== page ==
Crossroads Travel has been dedicated to providing
quality Christian travel programs at an affordable price. Our tours are
handled by qualified, friendly directors, safe and courteous drivers, and
knowledgeable local guides who are experts on their regions.
We use only modern motor coaches with climate
control and comfortable seats our tour programs include the best of each
region with a combination of historical, cultural, scenic and spiritual
variety mixed for your enjoyment. Our goal is to provide you with a well
planned schedule with no hidden coast resulting in unforgettable memories
that will last a lifetime.
The seven churches in Revelation refer to seven literal churches described in Revelation, Chapters 2 and 3. These early Christian churches were located in Asia Minor during the era of the Roman Empire.
Seven Churches in Revelation – Sacred Places in Asia Minor
The seven churches in Revelation refer to seven literal churches described
in Revelation, Chapters 2 and 3. These early Christian churches were located
in Asia Minor during the era of the Roman Empire. Although the actual churches
ceased to thrive in the centuries of Muslim control after the Romans, the
archaeological remains of all seven locations currently exist in present-day
Seven Churches in Revelation – Then and Now
The seven churches in Revelation are located in western Asia Minor
(present-day Turkey), accessible by way of the Aegean Sea and the ancient
trade routes between the West and East. For various reasons, whether trade,
military, or pure hedonism, these cities were major cultural hubs throughout
history. During the first few centuries after Jesus Christ, these
Roman-controlled cities were also important in early Christianity. Here are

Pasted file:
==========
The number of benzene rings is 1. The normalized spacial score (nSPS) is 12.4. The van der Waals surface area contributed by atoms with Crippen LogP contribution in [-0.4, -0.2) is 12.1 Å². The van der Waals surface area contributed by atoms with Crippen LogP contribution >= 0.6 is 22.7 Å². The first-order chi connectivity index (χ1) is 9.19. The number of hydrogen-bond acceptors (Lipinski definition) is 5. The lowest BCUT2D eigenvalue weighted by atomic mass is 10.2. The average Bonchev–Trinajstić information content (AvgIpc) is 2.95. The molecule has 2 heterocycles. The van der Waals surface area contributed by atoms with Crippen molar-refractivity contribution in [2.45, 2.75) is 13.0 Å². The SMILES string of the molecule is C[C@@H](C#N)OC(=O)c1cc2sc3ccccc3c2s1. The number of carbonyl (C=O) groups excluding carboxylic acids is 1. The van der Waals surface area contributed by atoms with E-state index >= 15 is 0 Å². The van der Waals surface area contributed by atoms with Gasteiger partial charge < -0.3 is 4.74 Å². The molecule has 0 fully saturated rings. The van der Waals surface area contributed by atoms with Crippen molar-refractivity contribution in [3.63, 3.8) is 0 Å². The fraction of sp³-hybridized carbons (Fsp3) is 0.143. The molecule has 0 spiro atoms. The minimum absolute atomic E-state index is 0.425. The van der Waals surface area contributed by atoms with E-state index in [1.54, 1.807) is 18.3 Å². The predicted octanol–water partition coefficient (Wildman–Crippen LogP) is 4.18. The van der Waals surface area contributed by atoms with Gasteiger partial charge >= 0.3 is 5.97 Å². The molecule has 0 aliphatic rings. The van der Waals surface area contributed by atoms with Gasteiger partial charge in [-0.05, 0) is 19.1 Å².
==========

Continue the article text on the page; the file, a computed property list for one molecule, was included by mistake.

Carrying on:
the seven churches of Revelation as described by the writer John in the late
first century AD (click on the name to dig deeper into the archaeology):
Paul was certainly a Jew and, by his own testimony, a Pharisee, but he was
not a Judean. According to Acts 21:39, he announced when a captive in
Jerusalem that "I am a Jew, from Tarsus in Cilicia, a citizen of no mean
city...." Now Cilicia, a province of Rome, was in Anatolia, not in Judea, and
Tarsus a city on it's Mediterranean coast. It is easy to see, then, that Paul most likely
was familiar from a very early age with the region in which he was to travel.
By Paul's time (40-60 CE) Roman roads crisscrossed Anatolia, making travel
feasible not only along the coast or by sea but through the heartland. Where
precisely did Paul go? His letters and the Acts account show that he
established churches in at least two of the Roman provinces in Anatolia:
Galatia and Asia. There is ample evidence, for instance, that he lived and
worked in Ephesus in Asia. But his letter "to the churches of Galatia"
specifies no particular city, nor does it detail in what part of the province
the churches are located.